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Can You Build a Company from Free Code?

Hank Jones is a 23-year software and technology lawyer who’s written widely about open source since 1999. Chip Rosenthal is an independent open-source software development consultant. Don Shafer, co-founder of the Athens Group, an Austin-based consulting firm, is a senior member of the IEEE. Steven Vandegrift is managing director of Techxas Ventures, a VC firm.

Hank Jones is a 23-year software and technology lawyer who’s written widely about open source since 1999. Chip Rosenthal is an independent open-source software development consultant. Don Shafer, co-founder of the Athens Group, an Austin-based consulting firm, is a senior member of the IEEE. Steven Vandegrift is managing director of Techxas Ventures, a VC firm.

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The panel began to explore whether initiating a free or open software project makes sense for a business based on its customer base, revenue, and business development strategy. But in the end, the panelists merely made the case for using open source software — or becoming an open-source developer.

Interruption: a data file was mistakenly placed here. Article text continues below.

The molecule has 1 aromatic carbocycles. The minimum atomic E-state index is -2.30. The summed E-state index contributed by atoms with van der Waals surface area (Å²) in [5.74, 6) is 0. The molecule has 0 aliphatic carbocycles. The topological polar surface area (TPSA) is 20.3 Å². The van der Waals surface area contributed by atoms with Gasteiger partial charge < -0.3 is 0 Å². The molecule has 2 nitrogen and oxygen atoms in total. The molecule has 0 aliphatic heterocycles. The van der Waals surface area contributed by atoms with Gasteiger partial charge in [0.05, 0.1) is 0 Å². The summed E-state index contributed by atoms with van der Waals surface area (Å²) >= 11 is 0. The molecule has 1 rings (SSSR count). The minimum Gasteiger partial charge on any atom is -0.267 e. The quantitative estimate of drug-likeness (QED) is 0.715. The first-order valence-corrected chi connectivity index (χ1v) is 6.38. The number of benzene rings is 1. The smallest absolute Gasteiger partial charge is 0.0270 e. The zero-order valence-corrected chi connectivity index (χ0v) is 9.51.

Hank Jones: We’re all users of open software, whether we know it or not. Two thirds of software is open. To get ourselves oriented here, let’s set some expectations and an agenda. We’re going to consider some of the benefits and risks. Just this week, CIO magazine was telling executives about the myths of open source.

Before we get into some of the specifics, let’s try to drill down a little bit on why it’s going to work or not work. Some people say you can make a living following a service a model versus a product model.